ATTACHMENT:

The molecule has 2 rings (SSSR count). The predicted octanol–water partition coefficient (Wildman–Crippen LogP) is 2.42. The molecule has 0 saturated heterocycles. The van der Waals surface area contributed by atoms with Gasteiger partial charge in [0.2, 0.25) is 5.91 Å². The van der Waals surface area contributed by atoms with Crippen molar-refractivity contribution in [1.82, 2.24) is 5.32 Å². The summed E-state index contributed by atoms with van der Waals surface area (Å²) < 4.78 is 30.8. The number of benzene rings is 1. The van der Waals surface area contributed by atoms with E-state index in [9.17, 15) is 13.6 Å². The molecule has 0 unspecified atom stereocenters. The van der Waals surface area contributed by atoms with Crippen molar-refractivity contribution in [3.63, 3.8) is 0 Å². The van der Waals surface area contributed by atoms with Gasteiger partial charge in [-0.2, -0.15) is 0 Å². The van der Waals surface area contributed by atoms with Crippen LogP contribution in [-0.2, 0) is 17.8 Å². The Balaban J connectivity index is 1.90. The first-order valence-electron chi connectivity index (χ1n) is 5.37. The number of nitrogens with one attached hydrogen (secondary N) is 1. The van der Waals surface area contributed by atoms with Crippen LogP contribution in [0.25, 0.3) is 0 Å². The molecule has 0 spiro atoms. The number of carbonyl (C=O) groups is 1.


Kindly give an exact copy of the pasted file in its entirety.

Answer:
The molecule has 2 rings (SSSR count). The predicted octanol–water partition coefficient (Wildman–Crippen LogP) is 2.42. The molecule has 0 saturated heterocycles. The van der Waals surface area contributed by atoms with Gasteiger partial charge in [0.2, 0.25) is 5.91 Å². The van der Waals surface area contributed by atoms with Crippen molar-refractivity contribution in [1.82, 2.24) is 5.32 Å². The summed E-state index contributed by atoms with van der Waals surface area (Å²) < 4.78 is 30.8. The number of benzene rings is 1. The van der Waals surface area contributed by atoms with E-state index in [9.17, 15) is 13.6 Å². The molecule has 0 unspecified atom stereocenters. The van der Waals surface area contributed by atoms with Crippen molar-refractivity contribution in [3.63, 3.8) is 0 Å². The van der Waals surface area contributed by atoms with Gasteiger partial charge in [-0.2, -0.15) is 0 Å². The van der Waals surface area contributed by atoms with Crippen LogP contribution in [-0.2, 0) is 17.8 Å². The Balaban J connectivity index is 1.90. The first-order valence-electron chi connectivity index (χ1n) is 5.37. The number of nitrogens with one attached hydrogen (secondary N) is 1. The van der Waals surface area contributed by atoms with Crippen LogP contribution in [0.25, 0.3) is 0 Å². The molecule has 0 spiro atoms. The number of carbonyl (C=O) groups is 1.